Pagan Studies


PaganSquare is a community blog space where Pagans can discuss topics relevant to the life and spiritual practice of all Pagans.

  • Home
    Home This is where you can find all the blog posts throughout the site.
  • Tags
    Tags Displays a list of tags that have been used in the blog.
  • Bloggers
    Bloggers Search for your favorite blogger from this site.
  • Login
    Login Login form

Studies Blogs

Advanced and/or academic Pagan subjects such as history, ethics, sociology, etc.

Posted by on in Studies Blogs

To Make a Besom

   The iconic Witch’s Broom, known as a besom, is the sort of project that takes a bit of time but is well worth the effort.  Ruled by Air, Besoms are used for Handfastings, ritual sweeping of the Circle area, and home protection.  A Besom’s magick encompasses both the Masculine (the handle) and the Feminine (the broom part).  As with any item to be used for magickal purposes, make your Besom in Circle after calling on your deity.

...
Last modified on

Posted by on in Studies Blogs
How I'm becoming present with my Aging

Lately I've been doing a lot of internal work around aging. When I was at Pantheacon a couple weeks ago, I got into a conversation about aging and my realizations that in some ways I've been very resistant to it, wanting to stay young forever. I've never had an issue with dying or death, because I've had multiple near death experiences, but aging is something I haven't wanted to acknowledge. Yet at 38, I feel a difference in my body. I wake up and I need to stretch more than I used to. I have a bit of a belly now, and I eat less food because my metabolism is slower. I have less hair on my forehead and I realize I am changing. I am still relatively young, but aging happens and no matter what creams I put on my face, or how much or little food I eat, or what exercise I d0, I can't change the fact that I am aging. What I can change is how well I take care of myself.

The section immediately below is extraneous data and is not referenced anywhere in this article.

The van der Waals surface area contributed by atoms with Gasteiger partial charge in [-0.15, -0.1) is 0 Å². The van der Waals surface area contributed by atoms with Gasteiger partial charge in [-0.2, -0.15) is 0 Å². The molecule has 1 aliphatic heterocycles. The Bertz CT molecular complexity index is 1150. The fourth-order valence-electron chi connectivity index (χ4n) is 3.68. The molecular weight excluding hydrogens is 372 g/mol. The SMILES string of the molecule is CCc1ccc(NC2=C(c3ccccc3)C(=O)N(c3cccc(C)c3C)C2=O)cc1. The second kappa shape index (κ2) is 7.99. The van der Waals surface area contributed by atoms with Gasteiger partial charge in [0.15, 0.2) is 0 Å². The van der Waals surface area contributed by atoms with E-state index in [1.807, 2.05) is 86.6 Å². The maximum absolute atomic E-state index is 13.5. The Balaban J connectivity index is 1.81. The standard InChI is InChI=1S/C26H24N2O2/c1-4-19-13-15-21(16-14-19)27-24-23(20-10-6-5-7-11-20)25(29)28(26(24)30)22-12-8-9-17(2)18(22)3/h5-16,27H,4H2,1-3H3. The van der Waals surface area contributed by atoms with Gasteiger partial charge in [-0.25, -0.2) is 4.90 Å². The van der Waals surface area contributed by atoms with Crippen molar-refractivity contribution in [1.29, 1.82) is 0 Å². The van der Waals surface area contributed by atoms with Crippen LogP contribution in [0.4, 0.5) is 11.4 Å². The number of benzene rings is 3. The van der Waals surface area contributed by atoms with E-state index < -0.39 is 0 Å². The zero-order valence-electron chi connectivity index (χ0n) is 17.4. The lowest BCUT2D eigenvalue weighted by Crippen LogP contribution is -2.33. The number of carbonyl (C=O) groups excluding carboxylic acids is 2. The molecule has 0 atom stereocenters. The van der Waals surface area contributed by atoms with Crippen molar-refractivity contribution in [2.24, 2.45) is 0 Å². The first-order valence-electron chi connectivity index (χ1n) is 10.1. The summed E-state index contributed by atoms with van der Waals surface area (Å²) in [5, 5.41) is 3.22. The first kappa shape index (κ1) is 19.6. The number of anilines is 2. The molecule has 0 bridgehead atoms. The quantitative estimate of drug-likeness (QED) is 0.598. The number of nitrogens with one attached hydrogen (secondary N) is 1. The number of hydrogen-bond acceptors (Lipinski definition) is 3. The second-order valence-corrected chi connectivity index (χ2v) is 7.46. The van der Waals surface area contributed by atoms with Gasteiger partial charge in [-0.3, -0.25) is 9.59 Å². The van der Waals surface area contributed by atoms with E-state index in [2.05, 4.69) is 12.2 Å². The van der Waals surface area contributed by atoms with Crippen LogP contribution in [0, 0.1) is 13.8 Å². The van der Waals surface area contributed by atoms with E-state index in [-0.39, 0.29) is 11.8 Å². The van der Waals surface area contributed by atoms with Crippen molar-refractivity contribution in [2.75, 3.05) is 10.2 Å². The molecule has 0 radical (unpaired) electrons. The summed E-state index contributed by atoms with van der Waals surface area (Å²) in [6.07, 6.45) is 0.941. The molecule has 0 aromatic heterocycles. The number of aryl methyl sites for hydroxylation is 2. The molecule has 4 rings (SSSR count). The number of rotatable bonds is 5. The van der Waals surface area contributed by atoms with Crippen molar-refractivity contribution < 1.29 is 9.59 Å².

In the Nature of Personal Reality by Jane Roberts, Seth (an entity channeled by Roberts) makes the following observation about aging and people: "If you desperately try to remain young, it is usually to hide your own beliefs about age, and to negate all of those emotions connected with it." It's an insightful point that made me think about my own fixation on age. I realize I am so resistant to aging because I have this particular image of myself, this particular state of being, and what I see in the mirror doesn't reflect that. I'm changing and being in denial about that change isn't really serving me.

...
Last modified on

Posted by on in Studies Blogs

Last week, my wife and I were blessed by a visitation of the Goddess in physical form. 

Ravyn had been ill for a long time. In addition to intractable body pain which may or may not be caused by auto immune illnesses or spinal compressions, she had undergone questionable dental work which left her mouth throbbing from an incompletely-removed root fragment. This had persisted for over a year, until she changed her insurance and was referred to a compassionate and competent female dentist in a different practice. 

...
Last modified on
Recent Comments - Show all comments
  • Bruno
    Bruno says #
    Awesome! Indeed God/ess must be present, if we allow them to manifest. Also recalled me of healing power of Apollo.
  • Debra
    Debra says #
    Really enjoyed this. Excellent suggestions to the medical field.

Posted by on in Studies Blogs
Hanging with My Peeps at PCon

This year’s PantheaCon nourished me.  I printed out a schedule ahead of time of events on the official schedule, as distinct from the many programs being offered in various suites throughout the weekend, that I wanted to be sure to attend.  I left plenty of space for serendipitous encounters.